• 3Rule 1.1 of UMIR defines the term “significant shareholder” as a person who holds separately, or in combination with any other persons, more than 20 per cent of the outstanding voting securities of an issuer. The term “significant shareholder” was also adopted in NI 55- 104 for the distinct purpose of defining a category of “reporting insider”, namely a person or company with ownership, control or direction of 10 per cent or more of the voting rights in an issuer’s securities. For clarity, NI 55-104 does not change order marking obligations arising under Rule 6.2 of UMIR the order of a person who holds separately, or in combination with any other persons, more than 20 per cent of the outstanding voting securities of an issuer must contain the Regulation ID Order Marker designation “SS”. IIROC intends to propose an amendment to change the defined term in UMIR to avoid the possibility of confusion between the definition of “significant shareholder” under UMIR and NI 55-104.
  • 4See s. 1.1 of NI 55-104. Generally, a person or company would be considered to be a “reporting insider” under NI 55-104 if the person or company is:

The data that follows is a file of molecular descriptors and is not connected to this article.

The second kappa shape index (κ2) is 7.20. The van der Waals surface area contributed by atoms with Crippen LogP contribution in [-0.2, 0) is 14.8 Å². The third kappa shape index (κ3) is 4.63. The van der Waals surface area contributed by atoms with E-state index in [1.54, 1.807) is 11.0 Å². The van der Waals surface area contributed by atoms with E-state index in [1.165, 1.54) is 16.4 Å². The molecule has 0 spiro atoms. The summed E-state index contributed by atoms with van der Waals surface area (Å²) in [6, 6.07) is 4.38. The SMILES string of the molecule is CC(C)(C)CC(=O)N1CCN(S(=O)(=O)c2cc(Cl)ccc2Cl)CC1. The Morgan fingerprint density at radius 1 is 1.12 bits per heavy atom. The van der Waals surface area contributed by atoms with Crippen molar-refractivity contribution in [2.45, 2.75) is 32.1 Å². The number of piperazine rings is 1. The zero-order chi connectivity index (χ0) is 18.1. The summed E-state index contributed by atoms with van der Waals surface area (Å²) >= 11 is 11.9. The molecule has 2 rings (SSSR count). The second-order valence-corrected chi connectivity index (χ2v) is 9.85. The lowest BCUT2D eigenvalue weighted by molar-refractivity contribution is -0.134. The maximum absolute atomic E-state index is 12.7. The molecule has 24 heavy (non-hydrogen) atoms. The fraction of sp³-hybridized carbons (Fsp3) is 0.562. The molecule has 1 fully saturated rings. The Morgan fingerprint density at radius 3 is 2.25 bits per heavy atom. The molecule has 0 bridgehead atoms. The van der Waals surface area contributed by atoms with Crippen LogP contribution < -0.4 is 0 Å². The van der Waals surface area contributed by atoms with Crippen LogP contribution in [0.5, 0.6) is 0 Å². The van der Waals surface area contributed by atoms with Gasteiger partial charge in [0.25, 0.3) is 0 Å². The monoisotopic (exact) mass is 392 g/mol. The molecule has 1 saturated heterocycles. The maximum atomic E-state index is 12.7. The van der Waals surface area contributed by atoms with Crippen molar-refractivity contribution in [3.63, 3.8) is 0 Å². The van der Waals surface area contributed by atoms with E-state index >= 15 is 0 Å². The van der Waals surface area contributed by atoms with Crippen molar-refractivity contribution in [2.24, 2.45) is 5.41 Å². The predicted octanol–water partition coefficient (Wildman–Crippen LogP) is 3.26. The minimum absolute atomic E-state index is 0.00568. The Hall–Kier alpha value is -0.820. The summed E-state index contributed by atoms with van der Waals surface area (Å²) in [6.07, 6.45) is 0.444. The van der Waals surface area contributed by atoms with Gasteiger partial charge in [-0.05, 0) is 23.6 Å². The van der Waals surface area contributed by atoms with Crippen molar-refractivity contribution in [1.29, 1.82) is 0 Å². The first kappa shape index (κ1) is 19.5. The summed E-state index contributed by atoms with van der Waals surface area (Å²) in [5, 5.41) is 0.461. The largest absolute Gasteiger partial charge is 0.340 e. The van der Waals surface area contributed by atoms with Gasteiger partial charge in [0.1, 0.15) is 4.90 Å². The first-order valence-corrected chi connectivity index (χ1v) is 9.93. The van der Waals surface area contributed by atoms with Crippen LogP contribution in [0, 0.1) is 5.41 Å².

• the CEO, CFO, COO and the directors of the reporting issuer, a significant shareholder of the reporting issuer or a major subsidiary of the reporting issuer;
    • a person or company that is responsible for a principal business unit or function of the reporting issuer;
    • a person or company that performs functions similar to those described above;
    • a person or company that has beneficial ownership of, or control or direction over, whether direct or indirect, or any combination of beneficial ownership and control or direction, of more than 10 per cent of the voting rights in an issuer’s securities; and
    • any other insider who has both access to undisclosed material information and can exercise “significant power or influence” over the business, operations, capital or development of the reporting issuer.

    In the Companion Policy to NI 55-104, the CSA states that the determination as to whether a person is a “reporting insider” by virtue of both access to undisclosed material information and an ability to exercise “significant power or influence” over the business, operations, capital or development of the reporting issuer requires the exercise of reasonable judgement as to whether the insider exercises, or has the ability to exercise, influence over the reporting issuer which is comparable to the influence exercised by the other categories included within the definition of “reporting insider”.
  • 5Market Integrity Notice 2002-012 – Guidance - Regulation ID Order Markers (July 9, 2002).
  • 6The provision of additional time for a Participant to review the status of its client’s accounts does not vary or alter in any way the requirement of the client to comply with the insider reporting requirements under NI 55-104 as of April 30, 2010.
  • 7Reference should be made to TSX Rule 6-501 and TSXV Policy 5.6 for applicable procedures and policies. Canadian National Stock Exchange (“CNSX”) and does not have rules governing purchases by an issuer of its own securities on the CNSX marketplace.